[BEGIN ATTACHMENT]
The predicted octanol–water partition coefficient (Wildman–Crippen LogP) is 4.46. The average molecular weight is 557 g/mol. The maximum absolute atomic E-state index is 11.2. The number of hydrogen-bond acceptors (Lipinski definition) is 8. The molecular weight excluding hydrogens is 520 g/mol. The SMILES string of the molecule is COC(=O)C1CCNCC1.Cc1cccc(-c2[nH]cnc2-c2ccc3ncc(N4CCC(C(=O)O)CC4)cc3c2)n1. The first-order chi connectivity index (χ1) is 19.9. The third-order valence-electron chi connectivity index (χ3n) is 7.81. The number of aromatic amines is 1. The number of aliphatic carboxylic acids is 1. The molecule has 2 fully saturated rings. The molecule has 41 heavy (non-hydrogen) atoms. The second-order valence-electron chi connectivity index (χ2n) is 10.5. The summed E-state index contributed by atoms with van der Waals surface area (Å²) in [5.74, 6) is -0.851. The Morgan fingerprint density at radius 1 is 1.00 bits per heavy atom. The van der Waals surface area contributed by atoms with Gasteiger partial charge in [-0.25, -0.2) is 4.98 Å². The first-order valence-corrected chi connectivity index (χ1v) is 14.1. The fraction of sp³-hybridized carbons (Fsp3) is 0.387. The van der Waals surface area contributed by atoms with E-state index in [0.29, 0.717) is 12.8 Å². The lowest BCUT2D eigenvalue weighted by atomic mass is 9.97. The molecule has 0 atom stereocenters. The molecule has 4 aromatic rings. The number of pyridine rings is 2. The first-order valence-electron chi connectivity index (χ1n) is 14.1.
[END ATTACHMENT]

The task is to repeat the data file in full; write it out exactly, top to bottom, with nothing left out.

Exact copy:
The predicted octanol–water partition coefficient (Wildman–Crippen LogP) is 4.46. The average molecular weight is 557 g/mol. The maximum absolute atomic E-state index is 11.2. The number of hydrogen-bond acceptors (Lipinski definition) is 8. The molecular weight excluding hydrogens is 520 g/mol. The SMILES string of the molecule is COC(=O)C1CCNCC1.Cc1cccc(-c2[nH]cnc2-c2ccc3ncc(N4CCC(C(=O)O)CC4)cc3c2)n1. The first-order chi connectivity index (χ1) is 19.9. The third-order valence-electron chi connectivity index (χ3n) is 7.81. The number of aromatic amines is 1. The number of aliphatic carboxylic acids is 1. The molecule has 2 fully saturated rings. The molecule has 41 heavy (non-hydrogen) atoms. The second-order valence-electron chi connectivity index (χ2n) is 10.5. The summed E-state index contributed by atoms with van der Waals surface area (Å²) in [5.74, 6) is -0.851. The Morgan fingerprint density at radius 1 is 1.00 bits per heavy atom. The van der Waals surface area contributed by atoms with Gasteiger partial charge in [-0.25, -0.2) is 4.98 Å². The first-order valence-corrected chi connectivity index (χ1v) is 14.1. The fraction of sp³-hybridized carbons (Fsp3) is 0.387. The van der Waals surface area contributed by atoms with E-state index in [0.29, 0.717) is 12.8 Å². The lowest BCUT2D eigenvalue weighted by atomic mass is 9.97. The molecule has 0 atom stereocenters. The molecule has 4 aromatic rings. The number of pyridine rings is 2. The first-order valence-electron chi connectivity index (χ1n) is 14.1.